[00:05:13] Larry: I think the long-term incumbents probably have an advantage to some degree because they already have equipment going out the door with digital connectivity. They have the scalable manufacturing, the domain knowledge, and the distribution to sell and provide aftermarket service. I think the startups have some great ideas and they're going to have to attract some capital, obviously, but with their good ideas and the ability to go out and team up with robotics companies and integrators, I think that long term, there certainly will be a number of companies that would be classified as startups now come to market and they could become existing players industry or get bought out by larger players.
[00:05:49] Chris: Sharon, I'm going to go back to you. A little bit deeper in the report you lay out the restaurant characteristics that are most suitable for automation. I found this would be particularly interesting. Do you mind touching on those real quick? It doesn't sound like Michelin star restaurants are going to be adopting these anytime soon.
[00:06:05] Sharon: Yes and I think you're absolutely right. I mean, you're going to pay enough to go to a Michelin star restaurant that they can invest in all the labor they want. But going back to the haves and the have nots, you almost have to be in a have category and already have some level of success in order to invest in automation, right?
[00:06:21] Sharon: High volume restaurants, which have standardized processes are going to be better positioned to leverage that investment in automation. Repetitive tasks, are elements that nobody likes to do, including in the restaurant industry so they're easier to automate because they're repetitive. They're the least liked parts of the job because they're repetitive.
[00:06:43] Sharon: So again, lends itself very well to automation. We also look at form factors. And form factors would be something like a pizza or a taco or a bowl, or you know, a sandwich that would be a form factor. And so easy-to-assemble form factors, particularly like bowls and salads, lend themselves to automated assembly.
[00:07:05] Sharon: And if it's a streamlined menu, all the better for automated assembly. High digital mix would be something that we would look for as well, because Chris, if you ordered online, it could be fed automatically into a digitized robotic assembly station, could make your food. Literally, nobody has to touch it at the restaurant until it comes out the other end and they hand it to you.
[00:07:28] Sharon: Right. So that's another interesting element. And then, frankly, we think restaurants that are primarily company owned are going to be more apt to adopt these kinds of technologies in the early innings. They have direct exposure to labor costs. They have every kind of incentive to look at ways to improve throughput, improve labor.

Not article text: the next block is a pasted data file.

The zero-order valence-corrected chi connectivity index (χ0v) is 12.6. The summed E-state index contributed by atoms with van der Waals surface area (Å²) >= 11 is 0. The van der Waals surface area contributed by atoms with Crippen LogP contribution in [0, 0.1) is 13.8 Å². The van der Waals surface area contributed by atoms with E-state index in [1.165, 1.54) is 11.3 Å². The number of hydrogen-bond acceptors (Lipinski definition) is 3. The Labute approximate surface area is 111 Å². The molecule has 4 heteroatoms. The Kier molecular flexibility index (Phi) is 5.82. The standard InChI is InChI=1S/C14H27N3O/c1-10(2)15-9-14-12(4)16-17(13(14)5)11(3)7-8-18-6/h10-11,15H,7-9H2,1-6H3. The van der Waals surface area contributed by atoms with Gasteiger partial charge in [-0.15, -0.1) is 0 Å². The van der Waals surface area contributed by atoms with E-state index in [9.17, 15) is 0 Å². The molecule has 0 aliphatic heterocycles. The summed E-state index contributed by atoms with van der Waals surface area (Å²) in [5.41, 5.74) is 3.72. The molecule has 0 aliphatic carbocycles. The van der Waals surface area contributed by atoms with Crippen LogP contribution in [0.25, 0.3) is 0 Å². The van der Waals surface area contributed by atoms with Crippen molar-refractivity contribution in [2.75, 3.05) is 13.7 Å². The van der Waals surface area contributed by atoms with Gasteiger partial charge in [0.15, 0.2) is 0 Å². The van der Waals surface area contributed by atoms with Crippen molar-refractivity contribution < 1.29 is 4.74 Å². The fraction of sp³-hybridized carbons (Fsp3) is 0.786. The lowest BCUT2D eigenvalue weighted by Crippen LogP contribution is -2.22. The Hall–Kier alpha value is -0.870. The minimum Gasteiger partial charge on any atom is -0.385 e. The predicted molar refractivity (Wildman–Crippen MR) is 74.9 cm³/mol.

[00:07:51] Sharon: We don't think that necessarily means franchisors won't look at this more over time. But I, I frankly think it needs to be proved out in any way, shape, or form at a company on location even at a franchised ecosystem. Franchisees tend not to want to spend money unless there's a proven ROI on that investment.
[00:08:09] Sharon: Ultimately, the companies are going to have to prove that out, but right now, the companies we see that are doing the most exciting work in robotics or next-gen automation are all company owned.
[00:08:27] Chris: Based on these characteristics, you mapped out a handful of labor-intensive kitchen processes that could prove highly automatable: frying, sushi, automated make lines, pizza assembly, and beverages. Sushi surprised me, but can you break those out a little bit?
[00:08:41] Sharon: Yes, sushi probably surprises you, but it wouldn't if you stopped and thought about it.
[00:08:45] Sharon: Who makes sushi at home? It's really, really hard. It could take 10 years to become a sushi chef. So the gating factor in scaling sushi has been. The talent of the, the cooks, right? The, the sushi chef.. Sushi robots can take out a lot of that element of training. And Chris, then you could go work at the sushi restaurant.
[00:09:05] Sharon: Sushi lends itself very well to this paradigm of frying one of the least liked jobs in the restaurant industry. Along with dishwashing that, again, very repetitive, easy to automate. Make lines is actually the area that I'm most excited about though, because assembly, if you look at it from a restaurant perspective, assembly takes a high degree of variable labor in the restaurant.
[00:09:27] Sharon: And there's a high degree of human error that can go into assembly. If I want extra guacamole, someone's has got to get that right. The machine probably will get it right all of the time. Having that automated make line potential, I think is the biggest game changer for those restaurants that have a form factor that lends itself to automated, make lines, and then pizza, assembly, and beverages.
[00:09:50] Sharon: These are big categories, so, and Larry can talk to this, but you see. The solutions providers want to target big categories. Pizza's a huge category in the United States, so it's no surprise there's a lot of attention spent by the restaurant technology providers on pizza because there's a huge addressable audience.
[00:10:09] Sharon: Same with beverages, right? So those naturally lend themselves to investments in those end products.
[00:10:17] Larry: I'd like to add to that while there are some front of the house automation solutions coming, like that sushi example and some of the makeshift lines, I think a lot of it's also going to be back of the house and taking on these repetitive tasks in high volume situation.
[00:10:29] Larry: I also think beverage is going to be a large category from soft drinks to hot drinks. And to your earlier point, I think this is all going to be really additive to the industrial markets, right? We're replacing labor. We're not replacing equipment per se, and we're automating tasks. So you still need a fryer.
[00:10:45] Larry: You still need a pizza oven in many cases, and I think adding robotics to these solutions will add organic growth to the commercial food service equipment segment.